He heads for England, where he alarms customs officials by kissing the ground as fervently as he’d like to have kissed the uptight Soviet committee member who helped spirit him out of Moscow. Alas, his skepticism about Brit policies soon lands him in hot water with a World War II panel that threatens the newspaper he works for with closure.

Weathering that storm only exposes him to economic pressures a few years later, and weathering those leaves him howling in an asylum—ever the artist in pain, ever shrill (“I prefer shouting to whispering”), ever a thorn in the Establishment’s side, regardless of who the Establishment is. When young, he’s life-embracing, when old, he’s suicidal, but always he’s furious, politically engaged, and reaching for a pen.

It’s hard not to conflate this discontented character (modeled loosely on German cartoonist Victor Weisz) with the playwright who created him. Barker’s work is often concerned not just with social issues but also with the response they inspire in artists, be they painters (Scenes From an Execution), or architects (The Castle), or writers like himself. Barker has long been among England’s more controversial scolds—hugely popular on the continent but famous for biting the hand that feeds him at home. Just three years after the Royal Shakespeare Company celebrated his vivid writing with an all-Barker season at one of its stages, he permanently parted ways with the company over artistic differences.

The colorful rants in No End of Blame (“Do you want to drown on a thimbleful of lies pissed out the bladder of a landscape painter?”) make the protagonist pretty riveting, but Richard Romagnoli’s newly revelatory staging is designed to keep him infuriating as well. Bela may be right about art and even about ideology, but he’s a deliberately unsympathetic monster, arrogant in his pain, and Morella plays him ferociously, with nostrils flaring and chin covered with spittle.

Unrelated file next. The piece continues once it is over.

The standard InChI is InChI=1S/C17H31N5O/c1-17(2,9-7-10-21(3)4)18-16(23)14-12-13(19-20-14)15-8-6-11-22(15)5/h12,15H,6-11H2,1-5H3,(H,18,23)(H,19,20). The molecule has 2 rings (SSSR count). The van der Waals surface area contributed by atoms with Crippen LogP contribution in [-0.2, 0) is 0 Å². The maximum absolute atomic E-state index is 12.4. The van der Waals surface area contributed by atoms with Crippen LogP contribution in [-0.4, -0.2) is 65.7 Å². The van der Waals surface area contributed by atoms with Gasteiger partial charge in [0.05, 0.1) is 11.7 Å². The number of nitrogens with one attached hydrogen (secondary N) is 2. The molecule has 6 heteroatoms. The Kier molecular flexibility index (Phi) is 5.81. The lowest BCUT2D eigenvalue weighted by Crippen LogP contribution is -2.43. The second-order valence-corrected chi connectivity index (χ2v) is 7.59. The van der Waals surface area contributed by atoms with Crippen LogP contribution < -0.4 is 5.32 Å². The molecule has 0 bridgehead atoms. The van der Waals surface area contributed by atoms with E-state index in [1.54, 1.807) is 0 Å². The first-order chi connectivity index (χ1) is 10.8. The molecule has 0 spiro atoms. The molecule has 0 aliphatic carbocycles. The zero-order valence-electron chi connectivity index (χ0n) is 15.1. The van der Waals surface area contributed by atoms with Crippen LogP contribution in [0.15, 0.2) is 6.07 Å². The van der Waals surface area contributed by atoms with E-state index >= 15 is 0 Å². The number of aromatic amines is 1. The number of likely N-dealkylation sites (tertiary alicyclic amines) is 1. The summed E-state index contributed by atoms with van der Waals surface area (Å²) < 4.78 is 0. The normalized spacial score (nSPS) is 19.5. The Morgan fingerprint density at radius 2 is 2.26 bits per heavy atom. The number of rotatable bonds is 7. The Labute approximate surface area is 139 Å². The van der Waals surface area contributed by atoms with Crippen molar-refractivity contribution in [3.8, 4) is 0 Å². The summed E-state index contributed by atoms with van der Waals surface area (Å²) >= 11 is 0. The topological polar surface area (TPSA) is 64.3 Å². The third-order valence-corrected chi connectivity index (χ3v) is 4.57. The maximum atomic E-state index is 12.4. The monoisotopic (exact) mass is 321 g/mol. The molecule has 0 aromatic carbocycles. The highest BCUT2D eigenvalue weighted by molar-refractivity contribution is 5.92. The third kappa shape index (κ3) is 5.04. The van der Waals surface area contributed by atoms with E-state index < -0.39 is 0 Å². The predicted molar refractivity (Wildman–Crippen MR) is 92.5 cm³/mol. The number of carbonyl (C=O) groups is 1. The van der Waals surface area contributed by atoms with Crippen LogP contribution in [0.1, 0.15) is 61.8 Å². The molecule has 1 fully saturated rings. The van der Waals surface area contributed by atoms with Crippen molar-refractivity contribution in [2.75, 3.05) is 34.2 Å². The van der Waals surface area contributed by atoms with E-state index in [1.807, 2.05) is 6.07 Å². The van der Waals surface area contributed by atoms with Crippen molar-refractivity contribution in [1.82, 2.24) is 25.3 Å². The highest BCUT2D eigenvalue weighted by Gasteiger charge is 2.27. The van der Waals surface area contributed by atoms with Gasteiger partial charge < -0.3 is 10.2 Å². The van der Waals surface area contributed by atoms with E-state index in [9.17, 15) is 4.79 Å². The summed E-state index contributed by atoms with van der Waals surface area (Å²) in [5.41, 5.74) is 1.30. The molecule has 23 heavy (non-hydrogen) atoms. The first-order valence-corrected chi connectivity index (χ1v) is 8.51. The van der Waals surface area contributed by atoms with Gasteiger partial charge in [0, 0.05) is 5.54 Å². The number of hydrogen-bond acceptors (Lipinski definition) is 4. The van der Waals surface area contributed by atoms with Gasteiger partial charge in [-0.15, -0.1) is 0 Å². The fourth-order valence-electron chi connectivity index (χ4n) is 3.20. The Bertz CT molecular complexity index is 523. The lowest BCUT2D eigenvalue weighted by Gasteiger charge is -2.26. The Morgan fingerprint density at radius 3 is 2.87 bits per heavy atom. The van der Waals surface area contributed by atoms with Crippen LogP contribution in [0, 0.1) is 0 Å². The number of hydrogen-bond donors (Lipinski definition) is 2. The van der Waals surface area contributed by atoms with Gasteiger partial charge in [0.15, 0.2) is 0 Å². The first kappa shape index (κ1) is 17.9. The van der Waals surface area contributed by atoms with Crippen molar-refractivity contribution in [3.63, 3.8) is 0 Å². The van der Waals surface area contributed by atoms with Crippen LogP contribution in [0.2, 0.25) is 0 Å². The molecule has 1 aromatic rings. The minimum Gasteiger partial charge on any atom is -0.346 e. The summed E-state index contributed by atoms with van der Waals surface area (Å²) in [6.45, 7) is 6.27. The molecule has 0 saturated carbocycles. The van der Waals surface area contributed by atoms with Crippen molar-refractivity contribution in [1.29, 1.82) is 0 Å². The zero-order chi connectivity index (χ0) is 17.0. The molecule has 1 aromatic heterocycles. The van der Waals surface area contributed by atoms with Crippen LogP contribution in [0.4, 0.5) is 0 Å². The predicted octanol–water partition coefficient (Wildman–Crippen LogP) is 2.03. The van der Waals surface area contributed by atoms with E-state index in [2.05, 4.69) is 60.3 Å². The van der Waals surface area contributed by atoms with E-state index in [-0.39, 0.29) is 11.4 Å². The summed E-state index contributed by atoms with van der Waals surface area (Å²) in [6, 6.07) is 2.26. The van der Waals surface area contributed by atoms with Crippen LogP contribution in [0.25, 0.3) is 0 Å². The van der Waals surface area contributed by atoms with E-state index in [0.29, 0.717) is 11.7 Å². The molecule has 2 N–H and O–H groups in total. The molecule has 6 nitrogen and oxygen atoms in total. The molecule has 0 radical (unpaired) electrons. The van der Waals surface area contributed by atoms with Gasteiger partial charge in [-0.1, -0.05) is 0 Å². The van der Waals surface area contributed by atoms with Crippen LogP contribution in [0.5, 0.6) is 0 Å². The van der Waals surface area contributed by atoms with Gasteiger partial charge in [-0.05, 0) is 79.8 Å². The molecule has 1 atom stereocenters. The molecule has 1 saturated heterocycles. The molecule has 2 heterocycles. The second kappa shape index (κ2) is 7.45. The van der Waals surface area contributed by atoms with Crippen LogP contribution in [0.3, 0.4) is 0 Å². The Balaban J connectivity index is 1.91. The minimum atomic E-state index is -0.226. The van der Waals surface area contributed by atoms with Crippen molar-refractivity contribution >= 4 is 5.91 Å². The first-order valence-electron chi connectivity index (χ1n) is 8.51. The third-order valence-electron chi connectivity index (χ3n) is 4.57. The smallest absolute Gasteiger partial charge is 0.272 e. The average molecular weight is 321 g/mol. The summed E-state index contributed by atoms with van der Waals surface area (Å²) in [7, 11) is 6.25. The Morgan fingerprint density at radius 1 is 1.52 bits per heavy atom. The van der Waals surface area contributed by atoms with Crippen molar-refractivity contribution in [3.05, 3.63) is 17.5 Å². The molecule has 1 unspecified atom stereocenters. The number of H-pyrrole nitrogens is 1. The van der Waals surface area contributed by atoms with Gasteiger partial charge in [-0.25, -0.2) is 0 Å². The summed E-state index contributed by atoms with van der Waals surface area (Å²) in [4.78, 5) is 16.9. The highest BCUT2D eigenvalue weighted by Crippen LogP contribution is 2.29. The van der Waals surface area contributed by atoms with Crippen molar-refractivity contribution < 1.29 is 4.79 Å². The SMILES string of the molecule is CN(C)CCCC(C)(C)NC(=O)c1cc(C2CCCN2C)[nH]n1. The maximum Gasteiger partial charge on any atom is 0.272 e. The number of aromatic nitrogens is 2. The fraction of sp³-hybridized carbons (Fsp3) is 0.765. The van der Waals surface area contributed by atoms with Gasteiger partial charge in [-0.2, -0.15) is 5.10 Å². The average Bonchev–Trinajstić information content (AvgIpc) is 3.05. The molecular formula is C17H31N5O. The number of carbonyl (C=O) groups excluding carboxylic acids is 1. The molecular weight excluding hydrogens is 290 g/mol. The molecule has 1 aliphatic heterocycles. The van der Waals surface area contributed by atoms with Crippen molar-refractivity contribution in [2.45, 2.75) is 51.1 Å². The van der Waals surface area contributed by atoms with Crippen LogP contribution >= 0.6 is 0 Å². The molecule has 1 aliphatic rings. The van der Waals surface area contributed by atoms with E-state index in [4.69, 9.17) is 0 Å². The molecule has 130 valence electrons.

Because Barker is the consummate devil’s advocate—Romagnoli delights in the play’s contradictory impulses—the supporting characters are rendered more empathetically than the protagonist, including the hatchet men who torment Bela across six decades. Richard Pilcher plays many of them and finds delicately compelling strategies for wrestling with the censorious job they do, having some of them rely on charm, others on ceremony, making some obtuse and peremptory, others sensitive and conflicted. Nigel Reed brings a similar variety to a raft of editors, airmen, and Party members who mostly defend Bela, while Helen Hedman unveils a separate sensuality for each of the women who briefly become Bela’s muse—a talkative model who bursts into tears, the diffident Party member who shrinks from his kiss, a chilly tea lady who melts at his touch, and a kind nurse who holds him as he cries.

Spare design choices and smart ensemble work from the Middlebury College students who round out the cast also contribute to an evening that is not only socially conscious but also functions as a social conscience. After an uneven opening scene, the show kept my pulse elevated for the better part of two hours—and reminded me why Potomac Theatre Project has seemed so indispensable for the better part of two decades.